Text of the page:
When the SR-71 was retired in 1990, Brian had little enthusiasm for what the USAF might have to offer next. He had avoided Staff College and had been in the cockpit for 20 years, so he decided it was time to retire too. He contemplated continuing a career in flying, however, that wasn’t what he really wanted at that juncture: “I was 42 years old and it was the first time I was not under pressure to perform for someone else. I was going to write and hike and do my photography. I’ve been living the dream ever since!”
However, he did manage to have one more crack at exciting flying as part of his writing. He worked with both the Blue Angels and the Thunderbirds and produced two books, Blue Angels – Portrait of Gold and Summer Thunder, to tell the stories of those teams. With all of the excitement of flying with the teams during the production of the books, he felt he got something out of his system. Now, he focuses on his nature photography and undertaking speaking engagements around the USA, tied in to promoting and selling his books.
The speaking role came from his experiences after being shot down. “I get out of the hospital and they say, ‘we can use this guy as a safety officer. We have never had someone come back after a crash.’ I found everyone would fall asleep in safety meetings, so I made it interesting and funny.” This was something that continued when he became an instructor at Nellis AFB. “Then I was at Fighter Weapons School and I became Mr. Entertainer. I learned to be creative. I became a speaker with the hardest crowd – fighter pilots at three in the afternoon who want to go to happy hour!”
There was another side to Brian’s story that people wanted to hear. His experiences as a patient were valuable to the medical professionals who rarely got to understand how things were from a patient’s perspective. He had been through some traumatic procedures and was willing and able to share what that was like. He produced a video that was shown to all USAF medical staff for many years until the VHS tapes wore out!
These elements all developed in parallel. With the publication of the books, another aspect was added. “I had a safety talk, a medical talk and a luncheon talk. This is before I had the SR talk. Now I take all three and I can mash them together.” From this, Brian now undertakes a steady stream of speaking engagements throughout the year. Many are not aviation related at all. However, the Blackbird is very well-known and the photos he took whilst flying the aircraft offer a unique perspective, so he can add that in to the story. Whatever the audience, he feels there is a common theme. “We want to be entertained, we want something interesting, and we want something uplifting.”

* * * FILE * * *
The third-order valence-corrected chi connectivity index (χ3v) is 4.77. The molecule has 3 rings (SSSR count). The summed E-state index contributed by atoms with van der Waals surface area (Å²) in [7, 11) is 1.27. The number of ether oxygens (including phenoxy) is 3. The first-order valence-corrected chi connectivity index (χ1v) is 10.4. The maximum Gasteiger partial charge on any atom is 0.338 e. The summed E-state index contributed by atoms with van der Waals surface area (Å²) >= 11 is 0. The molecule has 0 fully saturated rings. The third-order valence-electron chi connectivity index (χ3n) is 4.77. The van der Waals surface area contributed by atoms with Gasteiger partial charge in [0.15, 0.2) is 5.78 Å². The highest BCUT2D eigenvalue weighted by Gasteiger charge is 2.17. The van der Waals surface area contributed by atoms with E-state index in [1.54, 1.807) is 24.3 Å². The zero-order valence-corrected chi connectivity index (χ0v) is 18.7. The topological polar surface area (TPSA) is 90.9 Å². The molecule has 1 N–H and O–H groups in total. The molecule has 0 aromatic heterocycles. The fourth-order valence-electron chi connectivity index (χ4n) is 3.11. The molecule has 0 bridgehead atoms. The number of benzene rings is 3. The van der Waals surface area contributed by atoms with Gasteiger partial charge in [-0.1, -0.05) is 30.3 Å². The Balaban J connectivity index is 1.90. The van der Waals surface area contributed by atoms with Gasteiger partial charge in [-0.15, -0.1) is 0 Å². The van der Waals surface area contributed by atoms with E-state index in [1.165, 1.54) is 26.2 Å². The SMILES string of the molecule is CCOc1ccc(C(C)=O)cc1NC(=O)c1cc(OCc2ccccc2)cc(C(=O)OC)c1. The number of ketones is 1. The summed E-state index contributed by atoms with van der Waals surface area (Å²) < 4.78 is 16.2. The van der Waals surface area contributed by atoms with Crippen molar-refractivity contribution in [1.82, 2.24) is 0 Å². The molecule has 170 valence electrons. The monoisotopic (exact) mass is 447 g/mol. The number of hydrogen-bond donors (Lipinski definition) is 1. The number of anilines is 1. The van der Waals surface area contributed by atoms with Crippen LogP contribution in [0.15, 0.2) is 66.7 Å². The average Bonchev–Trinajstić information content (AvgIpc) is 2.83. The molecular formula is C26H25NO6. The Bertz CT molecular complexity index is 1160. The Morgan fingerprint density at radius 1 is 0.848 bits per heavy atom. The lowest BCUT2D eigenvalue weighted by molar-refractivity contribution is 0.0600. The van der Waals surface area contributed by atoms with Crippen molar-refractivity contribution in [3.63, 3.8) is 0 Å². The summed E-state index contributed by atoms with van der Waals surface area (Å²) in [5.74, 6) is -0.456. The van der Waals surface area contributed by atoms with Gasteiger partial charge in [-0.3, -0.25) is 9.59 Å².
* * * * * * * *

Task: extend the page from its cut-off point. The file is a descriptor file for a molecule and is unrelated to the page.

Being put in the position of a pilot is something that most audiences cannot appreciate. It is something that Brian likes to try and share. “What you don’t see in the movies is how humbling being a fighter pilot is. Every day on the back of that tanker you think, ‘Why the hell am I doing this? I could be down in those houses watching football right now and I am doing this in a storm.’ When it’s over you are so drained and you cannot share that with anyone. They have no concept of what you have done. The next day you think ‘Yeah, we got through it, we’re still alive!’”
Through all of this, Brian still feels that he is not the sort of person portrayed by the stereotypical fighter pilot. He likes solitude and wilderness and the chance to get out hiking and enjoying the scenery. He certainly likes talking to the many different crowds he meets, be they medical, aviation or corporate event goers. He enjoys entertaining people and it provides him with an opportunity to sell his books along the way. All of that, in the end, gives him the means to focus on the things he really loves. He can retreat to his home in California, where no-one much bothers about who he is, and photograph the wildlife that is his passion.
Brian sums it up as follows: “I’ve never considered myself to be a great writer or photographer, but I have a passion for it.” That may be true, but for those who have met him, heard him speak and seen his work, I suspect they will agree that the passion he shares is equaled by the quality of what he has produced. He has certainly led an interesting life – one for which he views each new day as a bonus – and his enthusiasm is infectious. For those wanting to check out his work further, visit http://www.sleddriver.com/.